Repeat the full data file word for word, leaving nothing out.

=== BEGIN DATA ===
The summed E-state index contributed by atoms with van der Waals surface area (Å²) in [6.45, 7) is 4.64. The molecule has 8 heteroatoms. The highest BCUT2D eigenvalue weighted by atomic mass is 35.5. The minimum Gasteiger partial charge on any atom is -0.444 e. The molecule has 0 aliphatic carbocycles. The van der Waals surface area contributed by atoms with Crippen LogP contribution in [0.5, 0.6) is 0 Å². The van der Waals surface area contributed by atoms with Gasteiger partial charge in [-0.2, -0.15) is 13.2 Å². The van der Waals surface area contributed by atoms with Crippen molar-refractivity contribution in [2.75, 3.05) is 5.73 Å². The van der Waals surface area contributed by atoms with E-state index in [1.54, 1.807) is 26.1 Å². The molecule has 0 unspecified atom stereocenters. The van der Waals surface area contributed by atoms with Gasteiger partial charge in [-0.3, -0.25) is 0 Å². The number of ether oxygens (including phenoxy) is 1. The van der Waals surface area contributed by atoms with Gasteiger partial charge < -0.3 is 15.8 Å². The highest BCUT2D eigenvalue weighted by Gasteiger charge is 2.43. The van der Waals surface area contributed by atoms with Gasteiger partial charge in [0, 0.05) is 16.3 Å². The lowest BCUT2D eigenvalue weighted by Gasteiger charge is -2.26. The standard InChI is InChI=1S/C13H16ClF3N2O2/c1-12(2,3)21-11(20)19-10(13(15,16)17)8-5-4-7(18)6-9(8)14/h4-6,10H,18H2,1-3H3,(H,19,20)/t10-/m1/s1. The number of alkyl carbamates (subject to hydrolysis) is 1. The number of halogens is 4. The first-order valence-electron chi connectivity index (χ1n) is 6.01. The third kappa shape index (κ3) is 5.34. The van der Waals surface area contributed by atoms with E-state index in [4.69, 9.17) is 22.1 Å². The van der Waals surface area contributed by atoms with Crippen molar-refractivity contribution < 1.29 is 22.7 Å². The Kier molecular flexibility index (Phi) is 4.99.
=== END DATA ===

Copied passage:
The summed E-state index contributed by atoms with van der Waals surface area (Å²) in [6.45, 7) is 4.64. The molecule has 8 heteroatoms. The highest BCUT2D eigenvalue weighted by atomic mass is 35.5. The minimum Gasteiger partial charge on any atom is -0.444 e. The molecule has 0 aliphatic carbocycles. The van der Waals surface area contributed by atoms with Crippen LogP contribution in [0.5, 0.6) is 0 Å². The van der Waals surface area contributed by atoms with Gasteiger partial charge in [-0.2, -0.15) is 13.2 Å². The van der Waals surface area contributed by atoms with Crippen molar-refractivity contribution in [2.75, 3.05) is 5.73 Å². The van der Waals surface area contributed by atoms with E-state index in [1.54, 1.807) is 26.1 Å². The molecule has 0 unspecified atom stereocenters. The van der Waals surface area contributed by atoms with Gasteiger partial charge in [-0.3, -0.25) is 0 Å². The number of ether oxygens (including phenoxy) is 1. The van der Waals surface area contributed by atoms with Gasteiger partial charge < -0.3 is 15.8 Å². The highest BCUT2D eigenvalue weighted by Gasteiger charge is 2.43. The van der Waals surface area contributed by atoms with Gasteiger partial charge in [0, 0.05) is 16.3 Å². The lowest BCUT2D eigenvalue weighted by Gasteiger charge is -2.26. The standard InChI is InChI=1S/C13H16ClF3N2O2/c1-12(2,3)21-11(20)19-10(13(15,16)17)8-5-4-7(18)6-9(8)14/h4-6,10H,18H2,1-3H3,(H,19,20)/t10-/m1/s1. The number of alkyl carbamates (subject to hydrolysis) is 1. The number of halogens is 4. The first-order valence-electron chi connectivity index (χ1n) is 6.01. The third kappa shape index (κ3) is 5.34. The van der Waals surface area contributed by atoms with E-state index in [4.69, 9.17) is 22.1 Å². The van der Waals surface area contributed by atoms with Crippen molar-refractivity contribution < 1.29 is 22.7 Å². The Kier molecular flexibility index (Phi) is 4.99.